Isle parties put focus on ConCon, victory
Watch for the debate over a constitutional convention and the looming presence of Sen. Barack Obama's presidential race to be two of the big talking points in the local general election.
After a long night of waiting for election results, the democratic and republican parties discussed last nights election results.
Both Democrats and Republicans held rallies yesterday to organize their campaigns for the 42-day sprint to Election Day.
"We will use the popularity of Obama as a leading presidential candidate and local boy," says Rep. Marcus Oshiro (D, Wahiawa-Poamoho). "His coattails will help us win from the state House to the school board. He has a powerful wake and it will pull all the guys."
In contrast, Lt. Gov. James "Duke" Aiona told the GOP faithful gathered at their Kapiolani Street headquarters that Democrats would try to draw Hawaii voters into the national campaign.
"Remember, it is entirely different in Hawaii. They are going to try to draw you in. You have to focus on your race. It should only be about you and the people in front of you, nothing else," Aiona counseled.
Aiona, who already is a candidate for governor in 2010, also is using the upcoming vote on a constitutional convention as a reason to energize voters. He has been an early advocate of a convention to re-examine the state Constitution.
The Constitution calls every 10 years for voters to say whether they want to hold another convention to change the state's guiding document. That question will be on the November ballot.
Some Democrats, however, are saying new changes would be risky.
At the Democrats' breakfast meeting at the Ala Moana Hotel yesterday, Senate President Colleen Hanabusa reminded colleagues that the Democratic central committee has already gone on record urging voters to reject a ConCon.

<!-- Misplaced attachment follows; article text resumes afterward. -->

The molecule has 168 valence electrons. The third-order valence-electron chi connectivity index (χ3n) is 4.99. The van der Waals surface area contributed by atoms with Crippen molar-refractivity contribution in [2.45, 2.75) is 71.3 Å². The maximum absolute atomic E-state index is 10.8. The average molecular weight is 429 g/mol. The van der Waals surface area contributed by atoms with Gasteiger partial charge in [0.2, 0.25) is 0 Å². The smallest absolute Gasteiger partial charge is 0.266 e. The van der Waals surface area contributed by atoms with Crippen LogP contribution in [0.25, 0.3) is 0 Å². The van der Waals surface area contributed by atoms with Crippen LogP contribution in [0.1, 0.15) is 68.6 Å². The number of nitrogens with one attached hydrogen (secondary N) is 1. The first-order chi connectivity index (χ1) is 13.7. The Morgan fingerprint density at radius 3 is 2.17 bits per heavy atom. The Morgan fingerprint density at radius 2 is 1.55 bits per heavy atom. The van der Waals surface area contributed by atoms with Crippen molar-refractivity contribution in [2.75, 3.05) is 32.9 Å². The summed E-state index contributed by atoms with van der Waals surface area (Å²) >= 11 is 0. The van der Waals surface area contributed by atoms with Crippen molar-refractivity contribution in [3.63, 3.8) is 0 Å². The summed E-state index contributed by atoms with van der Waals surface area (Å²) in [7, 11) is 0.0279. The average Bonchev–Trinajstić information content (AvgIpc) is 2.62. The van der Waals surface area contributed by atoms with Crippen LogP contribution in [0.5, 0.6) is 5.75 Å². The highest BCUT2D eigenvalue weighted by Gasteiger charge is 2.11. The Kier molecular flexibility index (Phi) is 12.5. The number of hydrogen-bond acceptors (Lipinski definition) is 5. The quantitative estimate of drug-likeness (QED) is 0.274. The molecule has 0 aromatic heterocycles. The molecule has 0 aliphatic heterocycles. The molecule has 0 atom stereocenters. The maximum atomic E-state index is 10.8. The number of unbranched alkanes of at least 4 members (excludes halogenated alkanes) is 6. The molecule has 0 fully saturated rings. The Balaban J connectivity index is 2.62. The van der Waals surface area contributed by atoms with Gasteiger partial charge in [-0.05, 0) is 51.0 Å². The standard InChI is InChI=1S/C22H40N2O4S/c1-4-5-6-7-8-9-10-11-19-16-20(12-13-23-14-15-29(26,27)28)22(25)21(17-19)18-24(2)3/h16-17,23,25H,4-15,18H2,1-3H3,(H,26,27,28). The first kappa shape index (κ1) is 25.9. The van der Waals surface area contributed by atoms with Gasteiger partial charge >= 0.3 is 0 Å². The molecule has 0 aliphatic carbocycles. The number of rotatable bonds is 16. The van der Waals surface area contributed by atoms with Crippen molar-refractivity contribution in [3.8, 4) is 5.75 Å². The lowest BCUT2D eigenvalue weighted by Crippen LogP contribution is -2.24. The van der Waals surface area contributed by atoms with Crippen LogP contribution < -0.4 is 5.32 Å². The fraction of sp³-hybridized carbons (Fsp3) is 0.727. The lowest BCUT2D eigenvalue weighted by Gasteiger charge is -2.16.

"Let there be no doubt in Democrats' minds that the unions need us to come out to help them," said Hanabusa (D, Nanakuli-Makua), claiming that a ConCon could be used to lessen workers' rights. "Let us ban together and let us look to the higher objective. We have to preserve these rights."
Aiona, at his rally, answered, calling the Democrats "all about the status quo ... people who don't want change."
Democrats are starting to use Gov. Lingle's administration as a point of attack.
"People can't put their finger on anything that Linda Lingle has done," Senate Vice President Donna Kim (D, Kalihi Valley-Halawa) said. "One of her biggest things was Turtle Bay and that has fallen by the wayside."
In this year's State of the State Address, Lingle proposed purchasing the 850-acre Turtle Bay property on Oahu's North Shore, including five miles of pristine coastline, for preservation or controlled development. So far, the plan has gained no traction.
"She hasn't brought people together and she has made it very divisive," Kim said.
Rep. Gene Ward disagreed yesterday, saying Lingle is leading the state in innovation.
"She is backing a human resource rather than a speculative land-based economy," said Ward (R, Kalama Valley-Hawaii Kai).
Ward added that the future of the local GOP is closely tied to the success of Aiona and if he can use this campaign season effectively, it will help his 2010 campaign for governor.